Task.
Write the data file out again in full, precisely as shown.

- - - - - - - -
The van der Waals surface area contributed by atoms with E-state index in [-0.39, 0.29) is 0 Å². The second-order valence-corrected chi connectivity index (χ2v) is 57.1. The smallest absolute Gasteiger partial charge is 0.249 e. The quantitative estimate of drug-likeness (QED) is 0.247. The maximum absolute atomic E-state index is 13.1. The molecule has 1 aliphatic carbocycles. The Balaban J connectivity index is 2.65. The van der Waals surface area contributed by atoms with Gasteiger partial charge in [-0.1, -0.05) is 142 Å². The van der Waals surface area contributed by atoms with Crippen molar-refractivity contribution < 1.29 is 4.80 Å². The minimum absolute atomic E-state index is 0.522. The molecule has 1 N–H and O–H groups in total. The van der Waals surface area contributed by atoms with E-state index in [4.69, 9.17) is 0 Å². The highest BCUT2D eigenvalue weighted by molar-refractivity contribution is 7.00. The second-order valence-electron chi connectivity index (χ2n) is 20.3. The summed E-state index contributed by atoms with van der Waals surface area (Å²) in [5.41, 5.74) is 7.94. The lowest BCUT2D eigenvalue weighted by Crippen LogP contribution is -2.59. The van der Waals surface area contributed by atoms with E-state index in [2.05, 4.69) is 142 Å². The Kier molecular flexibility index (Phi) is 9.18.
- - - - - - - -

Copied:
The van der Waals surface area contributed by atoms with E-state index in [-0.39, 0.29) is 0 Å². The second-order valence-corrected chi connectivity index (χ2v) is 57.1. The smallest absolute Gasteiger partial charge is 0.249 e. The quantitative estimate of drug-likeness (QED) is 0.247. The maximum absolute atomic E-state index is 13.1. The molecule has 1 aliphatic carbocycles. The Balaban J connectivity index is 2.65. The van der Waals surface area contributed by atoms with Gasteiger partial charge in [-0.1, -0.05) is 142 Å². The van der Waals surface area contributed by atoms with Crippen molar-refractivity contribution < 1.29 is 4.80 Å². The minimum absolute atomic E-state index is 0.522. The molecule has 1 N–H and O–H groups in total. The van der Waals surface area contributed by atoms with E-state index in [4.69, 9.17) is 0 Å². The highest BCUT2D eigenvalue weighted by molar-refractivity contribution is 7.00. The second-order valence-electron chi connectivity index (χ2n) is 20.3. The summed E-state index contributed by atoms with van der Waals surface area (Å²) in [5.41, 5.74) is 7.94. The lowest BCUT2D eigenvalue weighted by Crippen LogP contribution is -2.59. The van der Waals surface area contributed by atoms with E-state index in [2.05, 4.69) is 142 Å². The Kier molecular flexibility index (Phi) is 9.18.